Everything You Need to Know About Assisting At Conventions As A College Student
Assisting gave Eliah Furlong taste of the professional dance world. Photo by Beau Austin, courtesy Furlong
Adding another commitment to your already busy schedule may be the last thing you want to do as a college student. But assisting at dance conventions can offer valuable experiences you won't find in a classroom. Convention assistants help students pick up choreography and rub shoulders with industry influencers. For some, it's the perfect addition to their college experience—but balancing the demands of both isn't easy.
Why Should You Assist?
Through assisting, Alyssa Ness tried new styles she wouldn't have been exposed to otherwise. Photo courtesy Evolve Photo & Video
Network. Dancing alongside world-renowned faculty gives you the chance to show off your talent and prove you're a reliable professional, and could help you make the connections you need to score your dream job after college.
Be well-rounded. New York City Dance Alliance assistant and Marymount Manhattan College alumna Alyssa Ness says assisting has exposed her to new styles and choreographers: While her college program focused on ballet and modern, at NYCDA she has assisted with everything from hip hop to musical theater.
Get real-world experience. For BellaMoxi faculty assistant and Institute for American Musical Theatre student Eliah Furlong, assisting prepared him for the realities of a professional dance career—from the late-night rehearsals to the early-morning warm-ups.
How to Become An Assistant
Lauren Settembrino assisted at Dancers Inc. while she was an NYU student. Courtesy EAP Photography and Video
The road to assisting is different for each convention. At NYCDA, positions are given to dancers who win a specific title, like National Outstanding Dancer. For others, you'll need to submit an application with your resumé, headshot and videos of dance solos.
What You Can Expect
Jordan Koch says it's normal for your first convention as an assistant to leave you drained. Photo by Mitch Button and Beau Austin, courtesy Koch
If you've attended a convention before, you know that it can be a whirlwind. As an assistant you should expect the weekend to be even more fast-paced, says BellaMoxi faculty assistant and Institute for American Musical Theatre student Jordan Koch. Responsibilities can range from demonstrating in class and rehearsing for performances to helping with administrative jobs like registration.
You may have to miss a college class or two for travel, so make sure you know your school's absence policy, and communicate with your professors to catch up on material you may have missed. While some schools have preexisting partnerships with conventions (like Marymount Manhattan College does with NYCDA), it's best to sit down with your program's director to see if taking on an assistant position is feasible.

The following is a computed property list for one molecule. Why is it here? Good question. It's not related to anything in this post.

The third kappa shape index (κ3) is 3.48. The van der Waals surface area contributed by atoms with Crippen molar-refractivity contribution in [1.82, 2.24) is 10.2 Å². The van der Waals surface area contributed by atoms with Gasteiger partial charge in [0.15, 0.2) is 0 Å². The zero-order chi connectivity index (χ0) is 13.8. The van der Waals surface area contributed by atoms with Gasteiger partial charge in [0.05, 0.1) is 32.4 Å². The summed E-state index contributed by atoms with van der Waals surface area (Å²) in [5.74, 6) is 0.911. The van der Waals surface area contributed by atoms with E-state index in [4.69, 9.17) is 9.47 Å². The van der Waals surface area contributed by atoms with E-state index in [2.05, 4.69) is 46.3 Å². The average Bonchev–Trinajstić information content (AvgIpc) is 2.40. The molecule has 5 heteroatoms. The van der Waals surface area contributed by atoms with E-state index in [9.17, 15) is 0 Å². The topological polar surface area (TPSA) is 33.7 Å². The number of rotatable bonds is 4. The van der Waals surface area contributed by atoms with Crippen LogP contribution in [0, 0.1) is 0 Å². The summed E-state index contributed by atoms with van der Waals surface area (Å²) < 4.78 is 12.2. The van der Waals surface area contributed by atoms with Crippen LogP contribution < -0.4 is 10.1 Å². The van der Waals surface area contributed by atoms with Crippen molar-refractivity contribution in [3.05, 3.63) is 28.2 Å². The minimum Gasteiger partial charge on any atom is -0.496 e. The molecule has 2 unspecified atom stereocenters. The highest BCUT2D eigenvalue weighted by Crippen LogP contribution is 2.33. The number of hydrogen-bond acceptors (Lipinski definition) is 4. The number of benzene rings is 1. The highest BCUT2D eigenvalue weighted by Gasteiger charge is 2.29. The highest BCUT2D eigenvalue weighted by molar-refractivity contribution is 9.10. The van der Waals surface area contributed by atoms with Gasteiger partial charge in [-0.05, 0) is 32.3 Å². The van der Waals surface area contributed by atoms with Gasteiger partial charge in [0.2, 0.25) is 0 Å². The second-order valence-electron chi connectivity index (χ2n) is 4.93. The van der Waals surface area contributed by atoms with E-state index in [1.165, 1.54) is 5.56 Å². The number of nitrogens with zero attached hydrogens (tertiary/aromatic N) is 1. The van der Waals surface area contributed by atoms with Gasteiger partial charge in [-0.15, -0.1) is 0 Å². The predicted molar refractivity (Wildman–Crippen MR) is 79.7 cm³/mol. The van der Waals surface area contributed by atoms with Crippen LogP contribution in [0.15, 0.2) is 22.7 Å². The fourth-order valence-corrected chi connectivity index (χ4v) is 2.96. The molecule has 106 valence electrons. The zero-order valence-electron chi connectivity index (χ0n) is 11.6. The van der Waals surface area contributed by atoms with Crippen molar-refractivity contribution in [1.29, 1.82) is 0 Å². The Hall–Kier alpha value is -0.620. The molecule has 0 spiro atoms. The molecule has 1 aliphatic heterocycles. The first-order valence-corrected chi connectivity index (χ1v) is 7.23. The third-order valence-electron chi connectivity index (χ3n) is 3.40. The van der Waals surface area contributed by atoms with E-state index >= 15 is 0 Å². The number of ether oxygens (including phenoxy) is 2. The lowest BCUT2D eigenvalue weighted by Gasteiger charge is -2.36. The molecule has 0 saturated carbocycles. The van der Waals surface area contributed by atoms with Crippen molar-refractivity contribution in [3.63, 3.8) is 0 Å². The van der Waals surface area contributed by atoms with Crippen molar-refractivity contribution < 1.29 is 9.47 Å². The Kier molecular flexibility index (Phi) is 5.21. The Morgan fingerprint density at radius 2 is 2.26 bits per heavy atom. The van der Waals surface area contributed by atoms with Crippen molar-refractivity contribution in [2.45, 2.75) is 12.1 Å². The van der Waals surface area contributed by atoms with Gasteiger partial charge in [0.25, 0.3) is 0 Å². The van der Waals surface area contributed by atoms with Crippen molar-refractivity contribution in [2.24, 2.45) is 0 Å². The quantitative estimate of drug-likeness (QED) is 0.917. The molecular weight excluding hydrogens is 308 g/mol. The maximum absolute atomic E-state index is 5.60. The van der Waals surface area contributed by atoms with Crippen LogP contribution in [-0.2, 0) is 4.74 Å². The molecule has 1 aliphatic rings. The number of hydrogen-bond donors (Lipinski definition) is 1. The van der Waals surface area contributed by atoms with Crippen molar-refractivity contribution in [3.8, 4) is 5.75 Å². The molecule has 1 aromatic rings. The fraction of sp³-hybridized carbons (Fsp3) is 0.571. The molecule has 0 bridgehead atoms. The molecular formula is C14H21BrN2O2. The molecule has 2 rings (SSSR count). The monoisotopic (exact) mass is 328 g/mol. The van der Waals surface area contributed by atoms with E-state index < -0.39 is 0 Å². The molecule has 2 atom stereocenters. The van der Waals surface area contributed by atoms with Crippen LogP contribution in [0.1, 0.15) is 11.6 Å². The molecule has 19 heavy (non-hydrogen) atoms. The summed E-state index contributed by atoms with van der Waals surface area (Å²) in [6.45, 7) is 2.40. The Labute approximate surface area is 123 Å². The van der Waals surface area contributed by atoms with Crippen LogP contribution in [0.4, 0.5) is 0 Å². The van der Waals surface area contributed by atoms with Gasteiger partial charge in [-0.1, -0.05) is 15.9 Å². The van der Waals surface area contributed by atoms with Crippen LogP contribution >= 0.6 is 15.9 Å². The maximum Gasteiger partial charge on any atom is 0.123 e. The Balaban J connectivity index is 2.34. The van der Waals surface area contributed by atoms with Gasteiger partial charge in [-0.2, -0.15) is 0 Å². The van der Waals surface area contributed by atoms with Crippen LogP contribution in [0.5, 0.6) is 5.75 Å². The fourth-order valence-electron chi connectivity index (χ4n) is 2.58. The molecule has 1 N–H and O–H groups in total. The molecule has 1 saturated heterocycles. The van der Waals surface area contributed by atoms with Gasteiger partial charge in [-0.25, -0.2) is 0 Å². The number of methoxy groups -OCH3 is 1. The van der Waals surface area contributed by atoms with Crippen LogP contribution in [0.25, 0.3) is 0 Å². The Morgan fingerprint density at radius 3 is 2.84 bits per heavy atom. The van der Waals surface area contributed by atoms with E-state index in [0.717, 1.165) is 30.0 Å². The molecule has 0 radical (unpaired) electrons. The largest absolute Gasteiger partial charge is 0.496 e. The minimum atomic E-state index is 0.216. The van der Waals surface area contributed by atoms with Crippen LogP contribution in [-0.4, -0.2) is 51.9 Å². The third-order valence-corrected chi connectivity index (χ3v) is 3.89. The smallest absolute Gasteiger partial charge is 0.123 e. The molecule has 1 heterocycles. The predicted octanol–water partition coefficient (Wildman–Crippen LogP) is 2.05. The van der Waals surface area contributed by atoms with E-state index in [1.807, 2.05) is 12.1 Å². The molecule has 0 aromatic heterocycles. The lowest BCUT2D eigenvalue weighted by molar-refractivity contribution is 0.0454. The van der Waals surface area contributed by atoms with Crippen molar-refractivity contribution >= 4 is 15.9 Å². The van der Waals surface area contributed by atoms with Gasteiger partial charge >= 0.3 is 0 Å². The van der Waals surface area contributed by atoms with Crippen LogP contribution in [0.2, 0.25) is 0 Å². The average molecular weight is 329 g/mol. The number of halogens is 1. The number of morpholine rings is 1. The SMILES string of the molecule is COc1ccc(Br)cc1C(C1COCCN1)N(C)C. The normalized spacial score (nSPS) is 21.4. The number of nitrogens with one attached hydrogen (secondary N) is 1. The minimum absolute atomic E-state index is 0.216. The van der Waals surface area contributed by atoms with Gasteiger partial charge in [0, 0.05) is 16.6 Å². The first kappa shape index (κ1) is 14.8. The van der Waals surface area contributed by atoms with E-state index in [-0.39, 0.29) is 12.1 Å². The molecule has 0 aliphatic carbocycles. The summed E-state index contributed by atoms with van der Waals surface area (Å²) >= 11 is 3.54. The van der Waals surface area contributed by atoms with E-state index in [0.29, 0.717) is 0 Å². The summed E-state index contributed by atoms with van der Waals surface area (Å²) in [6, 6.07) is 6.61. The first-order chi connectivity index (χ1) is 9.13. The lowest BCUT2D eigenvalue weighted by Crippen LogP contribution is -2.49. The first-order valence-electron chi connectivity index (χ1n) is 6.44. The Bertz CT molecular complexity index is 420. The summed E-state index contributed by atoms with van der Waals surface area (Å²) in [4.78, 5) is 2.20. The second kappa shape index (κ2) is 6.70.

The Do's & Don'ts
Don't try to go full-out for every class you're assisting for, says Lauren Settembrino. Courtesy EAP Photography and Video
Do: Put school first. Katie Langan, dance department chair at Marymount Manhattan College, says convention assistants should make college their priority. "Your goal is to get through four years of education, and if the other job becomes too cumbersome, know enough to step back," she says.
Don't: Try to go to every city. While some conventions may require you to go to a minimum number of cities, it's not in your best interest to assist at all of them. This kind of schedule isn't sustainable and could put dancers at risk for injury, Langan says.
Do: Plan ahead. "Don't forget that your midterms and finals and papers are important," says former Dancers Inc. assistant and New York University Tisch School of the Arts alumna Lauren Settembrino. When you're deciding which conventions to attend, take into account assignments and exams, not just performances.
Don't: Waste your energy. Settembrino says that giving 100 percent for every combination in every class can lead to burnout. Be strategic about when you need to go full-out.
Tony Testa leads a rehearsal during his USC New Movement Residency. Photo by Mary Mallaney/Courtesy USC
The massive scale of choreographing an Olympic opening ceremony really has no equivalent. The hundreds of performers, the deeply historic rituals and the worldwide audience and significance make it a project like no other.
Just consider the timeline: For most live TV events like award shows, choreographers usually take a month or two to put everything together. For the Olympics, the process can take up to four years.
But this kind of challenge is exactly what Los Angeles choreographer Tony Testa is looking for. He's currently creating a submission to throw his hat in the ring to choreograph for Beijing's 2022 Winter Games.
In a studio high above Lincoln Center, Taylor Stanley is rehearsing a solo from Jerome Robbins' Opus 19/The Dreamer. As the pianist plays Prokofiev's plangent melody, Stanley begins to move, his arms forming crisp, clean lines while his upper body twists and melts from one position to the next.
All you see is intention and arrival, without a residue of superfluous movement. The ballet seems to depict a man searching for something, struggling against forces within himself. Stanley doesn't oversell the struggle—in fact he's quite low-key—but the clarity with which he executes the choreography draws you in.